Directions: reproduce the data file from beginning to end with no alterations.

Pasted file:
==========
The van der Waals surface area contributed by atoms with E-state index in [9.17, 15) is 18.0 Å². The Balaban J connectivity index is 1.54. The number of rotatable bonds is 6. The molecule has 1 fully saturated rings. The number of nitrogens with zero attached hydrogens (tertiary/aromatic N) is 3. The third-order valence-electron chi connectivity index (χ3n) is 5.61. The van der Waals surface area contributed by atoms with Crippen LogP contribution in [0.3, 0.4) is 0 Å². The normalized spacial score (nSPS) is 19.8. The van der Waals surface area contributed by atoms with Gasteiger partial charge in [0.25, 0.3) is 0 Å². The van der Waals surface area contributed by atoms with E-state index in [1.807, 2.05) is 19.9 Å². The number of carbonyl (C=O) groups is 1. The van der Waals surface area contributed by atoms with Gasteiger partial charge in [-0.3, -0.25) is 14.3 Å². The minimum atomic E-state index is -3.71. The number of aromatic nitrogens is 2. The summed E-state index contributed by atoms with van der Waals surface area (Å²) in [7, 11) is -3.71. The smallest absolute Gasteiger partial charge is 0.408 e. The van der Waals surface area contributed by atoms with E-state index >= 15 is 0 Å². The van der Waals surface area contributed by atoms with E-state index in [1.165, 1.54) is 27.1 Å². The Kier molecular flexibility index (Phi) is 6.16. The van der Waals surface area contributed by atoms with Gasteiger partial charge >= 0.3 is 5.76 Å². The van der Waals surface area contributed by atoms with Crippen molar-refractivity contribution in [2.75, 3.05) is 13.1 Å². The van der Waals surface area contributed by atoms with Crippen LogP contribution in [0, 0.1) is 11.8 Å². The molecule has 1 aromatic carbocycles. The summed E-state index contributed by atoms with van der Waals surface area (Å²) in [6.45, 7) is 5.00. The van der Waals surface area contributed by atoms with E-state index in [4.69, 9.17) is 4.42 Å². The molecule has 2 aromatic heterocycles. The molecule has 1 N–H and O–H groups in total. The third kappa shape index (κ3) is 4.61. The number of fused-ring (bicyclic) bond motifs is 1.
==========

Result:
The van der Waals surface area contributed by atoms with E-state index in [9.17, 15) is 18.0 Å². The Balaban J connectivity index is 1.54. The number of rotatable bonds is 6. The molecule has 1 fully saturated rings. The number of nitrogens with zero attached hydrogens (tertiary/aromatic N) is 3. The third-order valence-electron chi connectivity index (χ3n) is 5.61. The van der Waals surface area contributed by atoms with Crippen LogP contribution in [0.3, 0.4) is 0 Å². The normalized spacial score (nSPS) is 19.8. The van der Waals surface area contributed by atoms with Gasteiger partial charge in [0.25, 0.3) is 0 Å². The van der Waals surface area contributed by atoms with E-state index in [1.807, 2.05) is 19.9 Å². The number of carbonyl (C=O) groups is 1. The van der Waals surface area contributed by atoms with Gasteiger partial charge in [-0.3, -0.25) is 14.3 Å². The minimum atomic E-state index is -3.71. The number of aromatic nitrogens is 2. The summed E-state index contributed by atoms with van der Waals surface area (Å²) in [7, 11) is -3.71. The smallest absolute Gasteiger partial charge is 0.408 e. The van der Waals surface area contributed by atoms with E-state index >= 15 is 0 Å². The van der Waals surface area contributed by atoms with E-state index in [1.165, 1.54) is 27.1 Å². The Kier molecular flexibility index (Phi) is 6.16. The van der Waals surface area contributed by atoms with Gasteiger partial charge >= 0.3 is 5.76 Å². The van der Waals surface area contributed by atoms with Crippen molar-refractivity contribution in [2.75, 3.05) is 13.1 Å². The van der Waals surface area contributed by atoms with Crippen LogP contribution in [0, 0.1) is 11.8 Å². The molecule has 1 aromatic carbocycles. The summed E-state index contributed by atoms with van der Waals surface area (Å²) in [6.45, 7) is 5.00. The van der Waals surface area contributed by atoms with E-state index in [4.69, 9.17) is 4.42 Å². The molecule has 2 aromatic heterocycles. The molecule has 1 N–H and O–H groups in total. The third kappa shape index (κ3) is 4.61. The number of fused-ring (bicyclic) bond motifs is 1.